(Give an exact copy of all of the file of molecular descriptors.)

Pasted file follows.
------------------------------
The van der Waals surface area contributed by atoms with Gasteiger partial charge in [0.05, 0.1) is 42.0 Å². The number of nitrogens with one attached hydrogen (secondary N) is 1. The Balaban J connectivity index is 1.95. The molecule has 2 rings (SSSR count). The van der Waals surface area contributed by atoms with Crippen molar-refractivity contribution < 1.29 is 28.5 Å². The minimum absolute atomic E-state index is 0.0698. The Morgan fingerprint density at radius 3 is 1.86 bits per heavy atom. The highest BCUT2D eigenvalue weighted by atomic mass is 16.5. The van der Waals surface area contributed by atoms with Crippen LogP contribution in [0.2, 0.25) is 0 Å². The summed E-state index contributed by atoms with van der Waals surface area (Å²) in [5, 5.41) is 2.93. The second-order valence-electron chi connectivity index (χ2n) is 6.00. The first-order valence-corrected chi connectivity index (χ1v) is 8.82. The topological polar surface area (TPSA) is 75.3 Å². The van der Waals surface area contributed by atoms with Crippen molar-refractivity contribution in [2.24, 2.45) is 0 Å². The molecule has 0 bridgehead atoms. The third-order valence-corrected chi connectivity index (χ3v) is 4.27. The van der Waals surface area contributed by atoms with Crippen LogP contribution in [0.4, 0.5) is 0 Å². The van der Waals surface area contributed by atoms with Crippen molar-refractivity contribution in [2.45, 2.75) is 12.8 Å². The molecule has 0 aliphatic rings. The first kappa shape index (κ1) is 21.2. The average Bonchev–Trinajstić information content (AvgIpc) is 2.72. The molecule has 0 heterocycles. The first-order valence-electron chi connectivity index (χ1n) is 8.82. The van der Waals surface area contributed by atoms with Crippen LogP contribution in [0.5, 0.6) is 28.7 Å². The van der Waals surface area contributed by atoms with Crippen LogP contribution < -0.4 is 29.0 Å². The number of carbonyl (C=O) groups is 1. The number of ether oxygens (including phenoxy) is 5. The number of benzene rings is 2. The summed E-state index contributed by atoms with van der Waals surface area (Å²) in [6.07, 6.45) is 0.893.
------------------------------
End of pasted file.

The van der Waals surface area contributed by atoms with Gasteiger partial charge in [0.05, 0.1) is 42.0 Å². The number of nitrogens with one attached hydrogen (secondary N) is 1. The Balaban J connectivity index is 1.95. The molecule has 2 rings (SSSR count). The van der Waals surface area contributed by atoms with Crippen molar-refractivity contribution < 1.29 is 28.5 Å². The minimum absolute atomic E-state index is 0.0698. The Morgan fingerprint density at radius 3 is 1.86 bits per heavy atom. The highest BCUT2D eigenvalue weighted by atomic mass is 16.5. The van der Waals surface area contributed by atoms with Crippen LogP contribution in [0.2, 0.25) is 0 Å². The summed E-state index contributed by atoms with van der Waals surface area (Å²) in [5, 5.41) is 2.93. The second-order valence-electron chi connectivity index (χ2n) is 6.00. The first-order valence-corrected chi connectivity index (χ1v) is 8.82. The topological polar surface area (TPSA) is 75.3 Å². The van der Waals surface area contributed by atoms with Crippen molar-refractivity contribution in [2.24, 2.45) is 0 Å². The molecule has 0 bridgehead atoms. The third-order valence-corrected chi connectivity index (χ3v) is 4.27. The van der Waals surface area contributed by atoms with Crippen LogP contribution in [0.4, 0.5) is 0 Å². The van der Waals surface area contributed by atoms with Crippen molar-refractivity contribution in [2.45, 2.75) is 12.8 Å². The molecule has 0 aliphatic rings. The first kappa shape index (κ1) is 21.2. The average Bonchev–Trinajstić information content (AvgIpc) is 2.72. The molecule has 0 heterocycles. The first-order valence-electron chi connectivity index (χ1n) is 8.82. The van der Waals surface area contributed by atoms with Crippen LogP contribution in [0.5, 0.6) is 28.7 Å². The van der Waals surface area contributed by atoms with Crippen LogP contribution < -0.4 is 29.0 Å². The number of carbonyl (C=O) groups is 1. The number of ether oxygens (including phenoxy) is 5. The number of benzene rings is 2. The summed E-state index contributed by atoms with van der Waals surface area (Å²) in [6.07, 6.45) is 0.893.